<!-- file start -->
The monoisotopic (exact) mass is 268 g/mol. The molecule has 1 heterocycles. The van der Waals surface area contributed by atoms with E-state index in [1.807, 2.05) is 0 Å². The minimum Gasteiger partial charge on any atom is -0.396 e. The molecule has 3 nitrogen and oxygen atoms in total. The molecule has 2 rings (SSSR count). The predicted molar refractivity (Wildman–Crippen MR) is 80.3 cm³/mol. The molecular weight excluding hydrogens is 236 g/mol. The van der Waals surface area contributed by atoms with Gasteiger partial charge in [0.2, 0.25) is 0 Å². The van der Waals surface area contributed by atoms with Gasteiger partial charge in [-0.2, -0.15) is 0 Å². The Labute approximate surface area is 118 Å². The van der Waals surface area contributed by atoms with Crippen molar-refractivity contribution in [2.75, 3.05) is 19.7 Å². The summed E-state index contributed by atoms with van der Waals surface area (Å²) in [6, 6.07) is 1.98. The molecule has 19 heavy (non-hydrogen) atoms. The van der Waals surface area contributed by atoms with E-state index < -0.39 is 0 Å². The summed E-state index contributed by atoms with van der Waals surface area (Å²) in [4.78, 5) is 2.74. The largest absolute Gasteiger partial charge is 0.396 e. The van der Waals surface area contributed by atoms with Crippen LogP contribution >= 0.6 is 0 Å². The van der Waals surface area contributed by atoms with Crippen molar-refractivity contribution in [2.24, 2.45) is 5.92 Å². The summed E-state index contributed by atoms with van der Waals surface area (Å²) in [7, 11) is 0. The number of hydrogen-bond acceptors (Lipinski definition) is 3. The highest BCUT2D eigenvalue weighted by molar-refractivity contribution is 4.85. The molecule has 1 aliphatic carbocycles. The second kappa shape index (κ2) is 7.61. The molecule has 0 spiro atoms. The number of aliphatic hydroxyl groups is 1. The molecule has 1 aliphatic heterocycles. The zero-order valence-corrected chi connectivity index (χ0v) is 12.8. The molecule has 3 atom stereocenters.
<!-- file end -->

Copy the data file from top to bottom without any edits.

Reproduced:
The monoisotopic (exact) mass is 268 g/mol. The molecule has 1 heterocycles. The van der Waals surface area contributed by atoms with E-state index in [1.807, 2.05) is 0 Å². The minimum Gasteiger partial charge on any atom is -0.396 e. The molecule has 3 nitrogen and oxygen atoms in total. The molecule has 2 rings (SSSR count). The predicted molar refractivity (Wildman–Crippen MR) is 80.3 cm³/mol. The molecular weight excluding hydrogens is 236 g/mol. The van der Waals surface area contributed by atoms with Gasteiger partial charge in [0.2, 0.25) is 0 Å². The van der Waals surface area contributed by atoms with Gasteiger partial charge in [-0.2, -0.15) is 0 Å². The Labute approximate surface area is 118 Å². The van der Waals surface area contributed by atoms with Crippen molar-refractivity contribution in [2.75, 3.05) is 19.7 Å². The summed E-state index contributed by atoms with van der Waals surface area (Å²) in [6, 6.07) is 1.98. The molecule has 19 heavy (non-hydrogen) atoms. The van der Waals surface area contributed by atoms with E-state index < -0.39 is 0 Å². The summed E-state index contributed by atoms with van der Waals surface area (Å²) in [4.78, 5) is 2.74. The largest absolute Gasteiger partial charge is 0.396 e. The van der Waals surface area contributed by atoms with Crippen LogP contribution >= 0.6 is 0 Å². The van der Waals surface area contributed by atoms with Crippen molar-refractivity contribution in [2.24, 2.45) is 5.92 Å². The summed E-state index contributed by atoms with van der Waals surface area (Å²) in [7, 11) is 0. The number of hydrogen-bond acceptors (Lipinski definition) is 3. The highest BCUT2D eigenvalue weighted by molar-refractivity contribution is 4.85. The molecule has 1 aliphatic carbocycles. The second kappa shape index (κ2) is 7.61. The molecule has 0 spiro atoms. The number of aliphatic hydroxyl groups is 1. The molecule has 1 aliphatic heterocycles. The zero-order valence-corrected chi connectivity index (χ0v) is 12.8. The molecule has 3 atom stereocenters.